Australian dies after seaplane tragedy in Alaska

An Australian man who was a cruise ship passenger has died after two sightseeing seaplanes collided in mid-air in Alaska.

The US Coast Guard confirmed on Tuesday one of four people killed was an Australian.

The Australian was initially listed as missing. "The Australian unfortunately is one of the people confirmed deceased," US Coast Guard lieutenant Brian Dykens told AAP.

Ten people were rescued and are receiving medical care while four were confirmed dead.

The nationalities of the people from both planes are 14 Americans, a Canadian and an Australian.

Two people are missing.

The Australian Department of Foreign Affairs and Trade said it was providing consular assistance to the family of an Australian man who died in Alaska.

“For privacy reasons we are unable to provide further information,” a statement said.

A helicopter was seen at the sight of the crash following yesterday's incident involving two seaplanes. Source: United States Coast Guard

Dive teams are searching for the missing pair in the icy cold waters of a southeast Alaska inlet on Tuesday after Monday's collision near Ketchikan, a popular destination for cruise ships in Alaska.

The Royal Princess, which can carry up to 3600 people, was among four city-sized cruise ships in the tiny coastal community on Monday.

A popular activity is flight-seeing in Misty Fjords National Monument to view the lakes, snowcapped peaks and glacier valleys in the wilderness area.

The collision occurred when a larger de Havilland Otter DHC-3, carrying 10 passengers and the pilot and returning from Misty Fjord collided with a smaller DHC-2 Beaver with four passengers from the same cruise ship and a pilot.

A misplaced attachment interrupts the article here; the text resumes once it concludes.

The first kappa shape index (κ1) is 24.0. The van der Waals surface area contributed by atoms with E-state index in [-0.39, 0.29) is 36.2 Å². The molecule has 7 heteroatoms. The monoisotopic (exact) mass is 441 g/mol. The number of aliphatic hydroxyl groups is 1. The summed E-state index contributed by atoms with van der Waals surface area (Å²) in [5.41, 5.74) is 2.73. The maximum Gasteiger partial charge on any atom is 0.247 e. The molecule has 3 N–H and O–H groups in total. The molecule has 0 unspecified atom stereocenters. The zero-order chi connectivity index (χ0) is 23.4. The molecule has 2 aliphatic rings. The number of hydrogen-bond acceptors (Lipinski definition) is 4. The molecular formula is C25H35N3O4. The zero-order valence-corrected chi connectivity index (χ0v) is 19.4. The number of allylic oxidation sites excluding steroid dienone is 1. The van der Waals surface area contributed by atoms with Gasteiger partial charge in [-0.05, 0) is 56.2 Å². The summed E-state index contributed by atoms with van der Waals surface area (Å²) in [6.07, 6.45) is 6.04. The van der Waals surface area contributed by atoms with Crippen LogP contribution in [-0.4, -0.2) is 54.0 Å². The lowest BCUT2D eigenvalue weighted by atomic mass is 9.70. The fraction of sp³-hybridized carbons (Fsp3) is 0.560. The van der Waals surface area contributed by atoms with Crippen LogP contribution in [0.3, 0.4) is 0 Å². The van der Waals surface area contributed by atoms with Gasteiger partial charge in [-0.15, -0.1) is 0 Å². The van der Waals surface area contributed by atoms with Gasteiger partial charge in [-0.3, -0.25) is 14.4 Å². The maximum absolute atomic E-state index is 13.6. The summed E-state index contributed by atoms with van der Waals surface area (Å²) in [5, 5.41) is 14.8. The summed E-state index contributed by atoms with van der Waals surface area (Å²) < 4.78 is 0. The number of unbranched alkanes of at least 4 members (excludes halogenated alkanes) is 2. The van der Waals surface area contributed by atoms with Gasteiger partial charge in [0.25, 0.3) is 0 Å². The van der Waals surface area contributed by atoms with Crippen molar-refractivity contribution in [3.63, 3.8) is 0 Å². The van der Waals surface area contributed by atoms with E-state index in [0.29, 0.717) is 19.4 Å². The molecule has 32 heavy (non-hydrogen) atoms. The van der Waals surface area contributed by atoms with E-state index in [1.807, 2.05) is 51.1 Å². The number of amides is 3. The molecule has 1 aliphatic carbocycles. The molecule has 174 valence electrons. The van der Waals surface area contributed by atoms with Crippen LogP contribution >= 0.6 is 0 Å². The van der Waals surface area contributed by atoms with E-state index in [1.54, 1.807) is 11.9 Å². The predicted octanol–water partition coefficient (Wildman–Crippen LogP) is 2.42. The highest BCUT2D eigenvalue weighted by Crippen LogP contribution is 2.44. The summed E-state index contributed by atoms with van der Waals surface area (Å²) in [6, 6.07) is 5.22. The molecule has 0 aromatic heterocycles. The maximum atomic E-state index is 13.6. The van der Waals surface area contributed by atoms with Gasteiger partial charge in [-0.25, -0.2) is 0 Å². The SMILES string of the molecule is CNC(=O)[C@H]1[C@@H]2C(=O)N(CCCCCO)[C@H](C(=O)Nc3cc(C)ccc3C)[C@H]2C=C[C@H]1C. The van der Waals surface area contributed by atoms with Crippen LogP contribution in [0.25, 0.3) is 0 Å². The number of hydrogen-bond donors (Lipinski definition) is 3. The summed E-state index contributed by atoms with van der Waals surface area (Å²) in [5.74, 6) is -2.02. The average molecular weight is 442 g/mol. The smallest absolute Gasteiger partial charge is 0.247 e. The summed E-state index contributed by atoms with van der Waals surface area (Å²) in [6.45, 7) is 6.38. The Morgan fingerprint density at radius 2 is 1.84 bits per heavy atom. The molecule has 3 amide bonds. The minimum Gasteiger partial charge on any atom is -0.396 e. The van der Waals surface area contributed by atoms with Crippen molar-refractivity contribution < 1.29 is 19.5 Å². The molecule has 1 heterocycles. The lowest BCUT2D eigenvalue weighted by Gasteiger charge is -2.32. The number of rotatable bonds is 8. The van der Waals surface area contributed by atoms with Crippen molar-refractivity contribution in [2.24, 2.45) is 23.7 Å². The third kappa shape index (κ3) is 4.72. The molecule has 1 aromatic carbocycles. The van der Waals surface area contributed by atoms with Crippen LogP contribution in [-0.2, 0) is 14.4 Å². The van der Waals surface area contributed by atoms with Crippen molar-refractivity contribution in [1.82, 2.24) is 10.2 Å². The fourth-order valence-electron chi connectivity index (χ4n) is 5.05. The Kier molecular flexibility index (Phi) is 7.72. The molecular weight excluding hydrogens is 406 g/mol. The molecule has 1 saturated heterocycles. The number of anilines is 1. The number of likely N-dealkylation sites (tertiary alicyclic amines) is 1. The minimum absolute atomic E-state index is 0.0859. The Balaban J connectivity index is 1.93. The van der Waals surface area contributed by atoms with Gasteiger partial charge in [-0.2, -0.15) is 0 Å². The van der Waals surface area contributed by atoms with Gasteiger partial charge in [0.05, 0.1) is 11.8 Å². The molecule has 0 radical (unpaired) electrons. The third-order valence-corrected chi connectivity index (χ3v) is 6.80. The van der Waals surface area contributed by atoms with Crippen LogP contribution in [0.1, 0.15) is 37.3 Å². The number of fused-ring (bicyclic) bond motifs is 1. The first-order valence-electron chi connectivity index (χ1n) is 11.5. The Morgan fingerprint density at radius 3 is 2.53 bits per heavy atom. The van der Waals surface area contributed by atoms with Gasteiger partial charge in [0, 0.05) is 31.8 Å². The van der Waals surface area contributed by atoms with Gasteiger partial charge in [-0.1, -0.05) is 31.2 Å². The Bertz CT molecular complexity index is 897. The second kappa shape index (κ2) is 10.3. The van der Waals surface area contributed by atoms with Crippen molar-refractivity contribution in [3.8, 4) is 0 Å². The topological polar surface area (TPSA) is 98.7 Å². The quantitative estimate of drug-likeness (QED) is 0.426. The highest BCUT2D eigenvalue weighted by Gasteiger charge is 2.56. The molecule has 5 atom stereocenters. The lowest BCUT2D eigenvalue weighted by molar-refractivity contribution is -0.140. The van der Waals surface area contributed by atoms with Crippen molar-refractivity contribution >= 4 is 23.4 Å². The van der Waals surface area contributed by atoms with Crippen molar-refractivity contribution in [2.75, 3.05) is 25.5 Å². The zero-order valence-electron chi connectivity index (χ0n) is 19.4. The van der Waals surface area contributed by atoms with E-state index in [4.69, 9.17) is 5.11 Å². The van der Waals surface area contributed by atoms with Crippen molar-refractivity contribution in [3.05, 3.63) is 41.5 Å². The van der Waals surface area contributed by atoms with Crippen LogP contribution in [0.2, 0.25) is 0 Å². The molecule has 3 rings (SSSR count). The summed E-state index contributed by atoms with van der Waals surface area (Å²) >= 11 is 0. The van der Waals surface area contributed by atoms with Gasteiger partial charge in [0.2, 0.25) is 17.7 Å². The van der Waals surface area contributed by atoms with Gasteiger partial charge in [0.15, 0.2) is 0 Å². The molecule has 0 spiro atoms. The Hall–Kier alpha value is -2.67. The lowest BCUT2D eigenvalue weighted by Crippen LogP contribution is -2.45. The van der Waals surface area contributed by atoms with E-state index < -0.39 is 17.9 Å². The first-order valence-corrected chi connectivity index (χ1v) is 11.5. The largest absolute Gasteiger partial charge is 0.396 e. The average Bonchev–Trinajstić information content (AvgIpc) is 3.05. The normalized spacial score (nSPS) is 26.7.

Initially Princess Cruises announced five people had died - four passengers and one pilot - but on Wednesday the total death toll was confirmed to be four.

The cause of the crash – in relatively good weather, high overcast skies with light southeast winds – was not known.

It happened about 13 kilometres from Ketchikan, near George Inlet. The planes came down about two kilometres apart with some of the debris field on land.

One plane ‘broke apart mid-air’

The smaller plane, a de Havilland DHC-2 Beaver, was partially submerged in the shore of George Inlet after the single-engine plane overturned and hit some trees before crashing, according to Coast Guard Lt Brian Dykens.

The larger Otter landed in water and sank, he said.

Investigators from the National Transportation Safety Board were due to arrive later on Tuesday (local time).

Three others who died were among the five people aboard the Beaver, according to Dykens.

A sunken seaplane was seen at the site of the crash with part of the craft visible from above the water. Source: United States Coast Guard

Princess Cruises in its release said two passengers and the pilot were among those killed in this plane.

Canadian officials said on Tuesday (local time) one of its citizens was among the dead.

The Beaver appears to have broken apart in midair, according to Jerry Kiffer – duty incident commander of the Ketchikan Volunteer Rescue Squad.

He said the plane's tail and section of the fuselage were 275m from the aircraft's floats, which landed near shore.

After the crash, the 10 injured passengers were initially taken to a hospital in Ketchikan. Four patients were later transferred to Harborview Medical Center in Seattle, suffering various broken bones, spokeswoman Susan Gregg said.

The Royal Princess left Vancouver, in British Columbia, on May 11 (local time) and was scheduled to arrive in Anchorage on Saturday (local time).

"We are extending our full support to the investigating authorities as well as the travelling companions of the guests involved," the company said in a statement.

A passenger could be seen being transported from the ocean in a stretcher. Source: AAP

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